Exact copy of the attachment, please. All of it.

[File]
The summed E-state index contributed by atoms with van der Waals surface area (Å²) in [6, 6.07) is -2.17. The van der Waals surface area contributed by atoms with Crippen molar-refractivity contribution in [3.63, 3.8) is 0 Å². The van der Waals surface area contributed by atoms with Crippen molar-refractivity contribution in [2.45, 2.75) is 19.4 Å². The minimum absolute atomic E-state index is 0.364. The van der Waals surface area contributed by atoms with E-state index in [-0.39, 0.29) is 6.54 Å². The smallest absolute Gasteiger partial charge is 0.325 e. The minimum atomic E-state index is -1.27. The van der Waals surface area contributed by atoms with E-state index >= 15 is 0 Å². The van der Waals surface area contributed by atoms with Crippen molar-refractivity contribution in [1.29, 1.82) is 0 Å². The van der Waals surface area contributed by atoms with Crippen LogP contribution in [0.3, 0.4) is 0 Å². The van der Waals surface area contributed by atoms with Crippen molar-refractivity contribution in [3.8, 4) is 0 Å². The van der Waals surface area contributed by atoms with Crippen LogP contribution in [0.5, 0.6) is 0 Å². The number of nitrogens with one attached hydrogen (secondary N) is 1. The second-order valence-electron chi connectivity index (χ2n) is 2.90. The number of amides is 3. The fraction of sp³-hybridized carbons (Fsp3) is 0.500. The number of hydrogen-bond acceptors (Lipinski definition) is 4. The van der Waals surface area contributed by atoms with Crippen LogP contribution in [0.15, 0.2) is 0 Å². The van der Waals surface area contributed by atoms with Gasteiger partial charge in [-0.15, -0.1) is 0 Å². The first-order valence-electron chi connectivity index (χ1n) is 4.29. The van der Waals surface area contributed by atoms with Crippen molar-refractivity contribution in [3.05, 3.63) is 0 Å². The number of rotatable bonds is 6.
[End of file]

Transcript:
The summed E-state index contributed by atoms with van der Waals surface area (Å²) in [6, 6.07) is -2.17. The van der Waals surface area contributed by atoms with Crippen molar-refractivity contribution in [3.63, 3.8) is 0 Å². The van der Waals surface area contributed by atoms with Crippen molar-refractivity contribution in [2.45, 2.75) is 19.4 Å². The minimum absolute atomic E-state index is 0.364. The van der Waals surface area contributed by atoms with E-state index in [-0.39, 0.29) is 6.54 Å². The smallest absolute Gasteiger partial charge is 0.325 e. The minimum atomic E-state index is -1.27. The van der Waals surface area contributed by atoms with E-state index >= 15 is 0 Å². The van der Waals surface area contributed by atoms with Crippen molar-refractivity contribution in [1.29, 1.82) is 0 Å². The van der Waals surface area contributed by atoms with Crippen LogP contribution in [0.3, 0.4) is 0 Å². The van der Waals surface area contributed by atoms with Crippen molar-refractivity contribution in [3.8, 4) is 0 Å². The van der Waals surface area contributed by atoms with Crippen LogP contribution in [0.5, 0.6) is 0 Å². The number of nitrogens with one attached hydrogen (secondary N) is 1. The second-order valence-electron chi connectivity index (χ2n) is 2.90. The number of amides is 3. The fraction of sp³-hybridized carbons (Fsp3) is 0.500. The number of hydrogen-bond acceptors (Lipinski definition) is 4. The van der Waals surface area contributed by atoms with Crippen LogP contribution in [0.15, 0.2) is 0 Å². The van der Waals surface area contributed by atoms with Gasteiger partial charge in [-0.15, -0.1) is 0 Å². The first-order valence-electron chi connectivity index (χ1n) is 4.29. The van der Waals surface area contributed by atoms with Crippen molar-refractivity contribution in [3.05, 3.63) is 0 Å². The number of rotatable bonds is 6.